The Persephone Miel Fellowship is designed to help journalists from outside the U.S. and Europe pursue ambitious projects and enable them to bring their work to a broader international audience.
The call for 2020 fellows is now closed. The 2021 call will open some time in the future.
The Persephone Miel Fellowship is overseen by the Pulitzer Center and was launched in partnership with Internews. The fellowship benefits journalists with limited access to other fellowships and those whose work is not routinely disseminated internationally. Miel fellowships involve reporting from within the applicant's native country—or following migrant communities from there to other locations.
See the announcement of the fellowship at the Internews ceremony in honor of Persephone in October 2010. Take a minute to meet our 2020 Miel fellows, Hsiuwen Liu (Hong Kong) and Alizeh Kohari (Pakistan).
Eligibility: The Persephone Miel fellowships are open to all journalists, writers, photographers, radio producers or filmmakers, staff journalists as well as freelancers and media professionals outside the U.S. who are seeking to report from their home country. Female journalists and journalists from developing countries are strongly encouraged to apply. Applicants must be proficient in English.
Selection: The fellowship recipient will be selected by the Pulitzer Center. Selection will be based on the strength of the proposed topic and the strength of the applicant's work as demonstrated in their work samples. We are looking for projects that explore systemic issues in the applicant's native country and that provide an overarching thesis, rather than individual spot-reports from the field.
Terms of travel grant: The Pulitzer Center on Crisis Reporting will provide a travel grant of $5000 for a reporting project on topics and regions of global importance, with an emphasis on issues that have gone unreported or under-reported in the mainstream media. Specific grant terms are negotiated during the application process based on the scope of proposed work and intended outcomes. Payment of the first half of the grant is disbursed prior to travel, upon receipt of required materials, and the second half on submission of the principal work for publication/broadcast.
At an agreed time during the project, the Persephone Miel Fellow will come to Washington, D.C., to meet with Pulitzer Center staff and journalists and take part in a 2-day workshop on the pending project and strategies for placement and outreach. The Pulitzer Center will provide $2500 to cover travel expenses associated with the Washington workshop.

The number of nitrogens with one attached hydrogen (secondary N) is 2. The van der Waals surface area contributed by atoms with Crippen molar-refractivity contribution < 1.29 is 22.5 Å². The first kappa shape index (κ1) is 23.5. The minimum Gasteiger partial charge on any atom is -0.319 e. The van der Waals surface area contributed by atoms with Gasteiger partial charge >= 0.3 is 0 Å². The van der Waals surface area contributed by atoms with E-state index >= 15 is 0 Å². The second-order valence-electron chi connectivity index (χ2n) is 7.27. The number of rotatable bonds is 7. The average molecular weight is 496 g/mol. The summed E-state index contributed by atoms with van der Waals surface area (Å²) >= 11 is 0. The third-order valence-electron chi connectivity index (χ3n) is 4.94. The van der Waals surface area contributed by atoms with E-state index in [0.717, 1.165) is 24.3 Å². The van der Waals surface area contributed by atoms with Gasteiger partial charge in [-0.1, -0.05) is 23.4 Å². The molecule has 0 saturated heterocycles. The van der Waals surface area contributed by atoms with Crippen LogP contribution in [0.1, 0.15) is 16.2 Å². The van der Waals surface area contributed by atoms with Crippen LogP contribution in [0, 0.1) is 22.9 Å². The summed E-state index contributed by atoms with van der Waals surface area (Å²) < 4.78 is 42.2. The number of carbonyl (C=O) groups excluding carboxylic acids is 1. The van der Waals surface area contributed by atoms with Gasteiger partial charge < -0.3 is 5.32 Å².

The Center works with fellowship recipients to distribute their work across international media outlets to reach the widest possible audience. Projects with multimedia components that combine print, photography and video are strongly encouraged.
- 2019: Amber Lin, a Taiwanese journalist, looks at the impact of China on Taiwan's society
- 2018: Changqian Zhong, a Chinese filmmaker, is producing a short documentary about children coming out to their parents in China.
- 2017: Anastasia Rudenko, a Russian photojournalist, reported on women living at a psycho-neurological boarding house in Russia.
- 2016: Ako Salemi, an Iranian photojournalist, reported on the impacts of climate change in Iran.
- 2015: Yam Kumari Kandel and Shilu Manandhar reported on Nepalese migrant workers in Qatar, and Mary Wairimu Michengi followed Kenyan migrants on their journey through Africa into Europe. All three are journalists with the Global Press Journal.
- 2014: Ana P. Santos reported on the plight of Filipino women working as nannies abroad.
- 2013: Anna Nemtsova reported on the internal migration of youth inside Russia.
- 2012: Ameto Akpe investigated the sustainability of U.S. development projects in northern Nigeria where poverty, illiteracy and radical Islam shape economic and social realities.
- 2011: Tariq Mir, Sivam Vij, and Shaheen Buneri reported on a range of issues from India and Pakistan.
Learn how you can support the Persephone Miel Fellowship Fund.